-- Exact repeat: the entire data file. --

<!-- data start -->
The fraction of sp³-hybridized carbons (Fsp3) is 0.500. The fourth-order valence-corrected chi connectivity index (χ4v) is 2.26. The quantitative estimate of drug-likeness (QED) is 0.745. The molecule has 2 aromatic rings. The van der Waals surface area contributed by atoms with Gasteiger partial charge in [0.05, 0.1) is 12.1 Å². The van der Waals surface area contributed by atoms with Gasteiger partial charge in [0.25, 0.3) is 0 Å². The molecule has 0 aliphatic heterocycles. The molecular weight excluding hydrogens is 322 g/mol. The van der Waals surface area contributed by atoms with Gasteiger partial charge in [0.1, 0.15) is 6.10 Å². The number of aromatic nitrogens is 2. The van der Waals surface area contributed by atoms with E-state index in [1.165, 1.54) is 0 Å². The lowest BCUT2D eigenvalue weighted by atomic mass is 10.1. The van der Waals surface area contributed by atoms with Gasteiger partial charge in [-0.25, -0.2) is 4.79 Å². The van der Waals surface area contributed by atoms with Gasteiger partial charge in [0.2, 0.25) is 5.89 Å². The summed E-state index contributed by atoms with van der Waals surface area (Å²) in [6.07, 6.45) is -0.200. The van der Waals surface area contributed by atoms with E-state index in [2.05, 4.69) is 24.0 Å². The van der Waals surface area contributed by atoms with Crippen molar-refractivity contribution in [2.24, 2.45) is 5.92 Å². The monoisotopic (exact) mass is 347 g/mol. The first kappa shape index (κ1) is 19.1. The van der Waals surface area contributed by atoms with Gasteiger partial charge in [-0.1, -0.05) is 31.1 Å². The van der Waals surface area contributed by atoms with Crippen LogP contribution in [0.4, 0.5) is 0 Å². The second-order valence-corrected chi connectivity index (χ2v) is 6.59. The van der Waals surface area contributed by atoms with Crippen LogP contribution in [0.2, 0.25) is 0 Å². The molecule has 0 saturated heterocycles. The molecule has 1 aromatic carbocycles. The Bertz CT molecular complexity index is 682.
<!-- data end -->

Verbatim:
The fraction of sp³-hybridized carbons (Fsp3) is 0.500. The fourth-order valence-corrected chi connectivity index (χ4v) is 2.26. The quantitative estimate of drug-likeness (QED) is 0.745. The molecule has 2 aromatic rings. The van der Waals surface area contributed by atoms with Gasteiger partial charge in [0.05, 0.1) is 12.1 Å². The van der Waals surface area contributed by atoms with Gasteiger partial charge in [0.25, 0.3) is 0 Å². The molecule has 0 aliphatic heterocycles. The molecular weight excluding hydrogens is 322 g/mol. The van der Waals surface area contributed by atoms with Gasteiger partial charge in [0.1, 0.15) is 6.10 Å². The number of aromatic nitrogens is 2. The van der Waals surface area contributed by atoms with E-state index in [1.165, 1.54) is 0 Å². The lowest BCUT2D eigenvalue weighted by atomic mass is 10.1. The van der Waals surface area contributed by atoms with Gasteiger partial charge in [-0.25, -0.2) is 4.79 Å². The van der Waals surface area contributed by atoms with Gasteiger partial charge in [0.2, 0.25) is 5.89 Å². The summed E-state index contributed by atoms with van der Waals surface area (Å²) in [6.07, 6.45) is -0.200. The van der Waals surface area contributed by atoms with E-state index in [2.05, 4.69) is 24.0 Å². The van der Waals surface area contributed by atoms with Crippen molar-refractivity contribution in [2.24, 2.45) is 5.92 Å². The monoisotopic (exact) mass is 347 g/mol. The first kappa shape index (κ1) is 19.1. The van der Waals surface area contributed by atoms with Gasteiger partial charge in [-0.1, -0.05) is 31.1 Å². The van der Waals surface area contributed by atoms with Crippen LogP contribution in [0.4, 0.5) is 0 Å². The second-order valence-corrected chi connectivity index (χ2v) is 6.59. The van der Waals surface area contributed by atoms with Crippen LogP contribution in [0.2, 0.25) is 0 Å². The molecule has 0 saturated heterocycles. The molecule has 1 aromatic carbocycles. The Bertz CT molecular complexity index is 682.